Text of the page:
I have long been a fan of C.S. Lewis’, The Chronicles of Narnia. There are so many amazing life-parallels throughout the books, that no child – and perhaps relatively few adults – would ever recognize them all.
One vivid, pivotal scene occurs in the fourth book, The Silver Chair. Prince Rilian, heir to the throne of Narnia, had been held captive by the Green Witch for a decade. Jill Pole, Eustace Scrubb and the beloved Marsh-wiggle, Puddleglum, were on a mission to find him and restore him to his throne. When they finally located the Prince, they were able to free him from and destroy the enchanted silver chair to which he was bound each night. But then his captor returned, and wasn’t about to let them just walk out.
The Green Witch nonchalantly tossed some magical powder onto the fire in the hearth. It gave off a sweet enchanting aroma, and the Prince and the others immediately began to lose their bearings. The witch also picked up an enchanted mandolin-like instrument and began to gently and rhythmically strum it. As she monotonously thrum-thrum-thrummed on the instrument, she also spoke quietly and smoothly. “There’s no such place as Narnia.” She gently and persuasively countered every argument until the magic had nearly taken full effect. The four were on the verge of a trance-like state, completely convinced that Narnia and Aslan and their own homes were all just dreams.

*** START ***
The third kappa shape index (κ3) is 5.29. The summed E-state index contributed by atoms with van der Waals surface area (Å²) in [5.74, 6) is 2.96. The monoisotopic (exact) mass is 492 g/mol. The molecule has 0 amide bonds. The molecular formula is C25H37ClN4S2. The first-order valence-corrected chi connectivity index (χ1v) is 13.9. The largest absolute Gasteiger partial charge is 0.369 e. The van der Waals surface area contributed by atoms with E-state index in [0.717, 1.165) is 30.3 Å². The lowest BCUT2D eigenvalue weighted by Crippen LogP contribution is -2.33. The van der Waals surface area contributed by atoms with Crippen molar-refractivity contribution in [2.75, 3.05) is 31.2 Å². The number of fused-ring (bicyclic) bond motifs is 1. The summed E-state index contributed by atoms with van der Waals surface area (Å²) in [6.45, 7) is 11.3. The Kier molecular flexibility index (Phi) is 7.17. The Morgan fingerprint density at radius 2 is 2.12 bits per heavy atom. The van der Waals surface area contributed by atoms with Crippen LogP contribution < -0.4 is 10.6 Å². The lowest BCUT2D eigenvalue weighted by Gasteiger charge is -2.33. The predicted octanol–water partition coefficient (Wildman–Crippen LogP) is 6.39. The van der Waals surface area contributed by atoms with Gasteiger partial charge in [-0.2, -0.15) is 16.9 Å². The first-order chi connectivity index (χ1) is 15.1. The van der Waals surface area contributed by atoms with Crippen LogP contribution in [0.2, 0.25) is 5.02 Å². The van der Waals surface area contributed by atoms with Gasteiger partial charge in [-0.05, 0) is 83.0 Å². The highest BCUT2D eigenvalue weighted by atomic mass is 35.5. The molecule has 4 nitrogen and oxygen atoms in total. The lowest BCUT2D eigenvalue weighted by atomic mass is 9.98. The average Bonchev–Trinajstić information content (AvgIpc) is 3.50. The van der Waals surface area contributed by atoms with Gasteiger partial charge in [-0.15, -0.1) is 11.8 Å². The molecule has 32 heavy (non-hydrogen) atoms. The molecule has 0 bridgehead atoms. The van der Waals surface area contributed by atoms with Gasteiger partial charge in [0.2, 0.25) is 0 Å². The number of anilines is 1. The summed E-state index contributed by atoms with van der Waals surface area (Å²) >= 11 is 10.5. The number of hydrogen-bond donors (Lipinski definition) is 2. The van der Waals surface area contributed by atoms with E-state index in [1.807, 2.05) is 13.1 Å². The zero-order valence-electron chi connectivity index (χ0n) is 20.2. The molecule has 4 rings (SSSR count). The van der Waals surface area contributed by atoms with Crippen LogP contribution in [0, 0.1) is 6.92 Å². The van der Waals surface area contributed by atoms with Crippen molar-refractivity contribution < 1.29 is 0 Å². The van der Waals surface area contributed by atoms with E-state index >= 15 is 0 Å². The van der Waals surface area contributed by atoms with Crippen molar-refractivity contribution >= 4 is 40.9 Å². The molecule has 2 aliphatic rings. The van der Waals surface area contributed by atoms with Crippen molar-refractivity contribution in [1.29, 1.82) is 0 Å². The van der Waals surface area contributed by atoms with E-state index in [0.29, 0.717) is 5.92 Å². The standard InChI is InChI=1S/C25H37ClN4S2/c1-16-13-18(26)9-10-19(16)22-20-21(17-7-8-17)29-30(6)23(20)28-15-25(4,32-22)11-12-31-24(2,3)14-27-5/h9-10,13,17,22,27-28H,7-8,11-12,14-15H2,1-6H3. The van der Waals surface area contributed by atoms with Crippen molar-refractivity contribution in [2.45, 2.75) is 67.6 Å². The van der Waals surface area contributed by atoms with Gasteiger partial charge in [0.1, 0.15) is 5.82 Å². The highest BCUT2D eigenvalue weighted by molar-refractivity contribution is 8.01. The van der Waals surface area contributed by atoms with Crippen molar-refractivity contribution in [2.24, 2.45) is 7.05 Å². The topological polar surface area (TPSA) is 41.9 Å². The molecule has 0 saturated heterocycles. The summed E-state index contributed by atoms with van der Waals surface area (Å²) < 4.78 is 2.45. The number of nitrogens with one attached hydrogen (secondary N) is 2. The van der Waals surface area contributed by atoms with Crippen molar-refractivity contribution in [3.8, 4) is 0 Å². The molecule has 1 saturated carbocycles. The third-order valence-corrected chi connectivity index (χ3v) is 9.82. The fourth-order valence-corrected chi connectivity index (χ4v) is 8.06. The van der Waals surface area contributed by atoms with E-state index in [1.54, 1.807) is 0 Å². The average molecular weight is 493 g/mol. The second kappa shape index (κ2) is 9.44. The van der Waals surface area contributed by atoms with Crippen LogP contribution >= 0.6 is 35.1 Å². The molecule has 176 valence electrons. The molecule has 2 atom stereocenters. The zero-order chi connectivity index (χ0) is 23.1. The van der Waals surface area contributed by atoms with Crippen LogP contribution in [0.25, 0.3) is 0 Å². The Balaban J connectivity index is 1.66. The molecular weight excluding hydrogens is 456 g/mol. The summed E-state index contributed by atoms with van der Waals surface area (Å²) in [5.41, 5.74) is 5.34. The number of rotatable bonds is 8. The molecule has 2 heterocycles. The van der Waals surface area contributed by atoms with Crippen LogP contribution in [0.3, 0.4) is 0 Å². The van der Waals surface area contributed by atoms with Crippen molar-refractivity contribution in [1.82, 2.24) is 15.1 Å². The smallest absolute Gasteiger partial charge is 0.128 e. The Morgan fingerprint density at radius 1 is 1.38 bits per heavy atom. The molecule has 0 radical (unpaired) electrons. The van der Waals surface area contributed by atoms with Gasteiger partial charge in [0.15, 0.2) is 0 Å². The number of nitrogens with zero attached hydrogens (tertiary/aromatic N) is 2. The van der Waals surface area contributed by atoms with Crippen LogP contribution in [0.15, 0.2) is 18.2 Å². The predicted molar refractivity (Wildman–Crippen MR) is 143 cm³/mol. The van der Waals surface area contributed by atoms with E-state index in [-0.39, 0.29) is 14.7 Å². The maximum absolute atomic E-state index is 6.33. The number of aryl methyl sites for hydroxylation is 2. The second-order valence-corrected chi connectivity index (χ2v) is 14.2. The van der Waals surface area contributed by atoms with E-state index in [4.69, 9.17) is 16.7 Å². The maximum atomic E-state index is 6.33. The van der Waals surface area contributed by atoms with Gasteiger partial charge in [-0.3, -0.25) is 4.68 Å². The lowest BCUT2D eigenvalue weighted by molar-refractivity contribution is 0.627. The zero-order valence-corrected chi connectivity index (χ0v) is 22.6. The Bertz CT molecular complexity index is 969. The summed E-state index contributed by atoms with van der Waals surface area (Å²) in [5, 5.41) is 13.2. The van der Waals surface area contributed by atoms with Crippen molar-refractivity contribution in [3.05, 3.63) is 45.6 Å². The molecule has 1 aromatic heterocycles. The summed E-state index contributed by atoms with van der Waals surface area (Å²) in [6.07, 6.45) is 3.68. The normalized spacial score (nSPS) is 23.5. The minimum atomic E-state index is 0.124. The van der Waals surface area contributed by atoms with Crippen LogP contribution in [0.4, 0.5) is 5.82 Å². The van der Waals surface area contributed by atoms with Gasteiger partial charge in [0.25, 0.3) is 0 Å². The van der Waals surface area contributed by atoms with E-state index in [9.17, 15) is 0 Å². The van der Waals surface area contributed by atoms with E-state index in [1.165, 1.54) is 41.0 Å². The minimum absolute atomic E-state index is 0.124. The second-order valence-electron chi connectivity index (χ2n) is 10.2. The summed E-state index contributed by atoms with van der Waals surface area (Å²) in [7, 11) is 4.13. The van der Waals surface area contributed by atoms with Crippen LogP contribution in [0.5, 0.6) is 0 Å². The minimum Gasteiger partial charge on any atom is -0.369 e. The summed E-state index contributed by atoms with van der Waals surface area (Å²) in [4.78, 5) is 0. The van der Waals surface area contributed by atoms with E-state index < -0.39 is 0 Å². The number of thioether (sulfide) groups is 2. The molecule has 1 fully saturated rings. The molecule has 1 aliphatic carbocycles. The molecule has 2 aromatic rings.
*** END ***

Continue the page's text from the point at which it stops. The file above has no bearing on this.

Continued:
But then something happened.
Puddleglum stepped to the hearth and stomped on the fire with his bare webbed foot. His action put out much of the fire, thereby destroying the enchanting effect of the powder that was smoldering on the coals. It also caused the room to smell of burnt Marsh-wiggle, which, as Lewis put it, “is not at all an enchanting smell.” The burned foot brought Puddleglum back to full consciousness. He spoke boldly and forcefully, confronting the witch without compromise. He told her that even if it was all a dream, that he’d take that dream over her world any day.
I think we need some bold Marsh-wiggle-like people today. Our society – and the Church – seems to be in some sort of trance-like state. We need those who are brave to speak up, not lambasting society, but boldly proclaiming the full truth of God’s Word.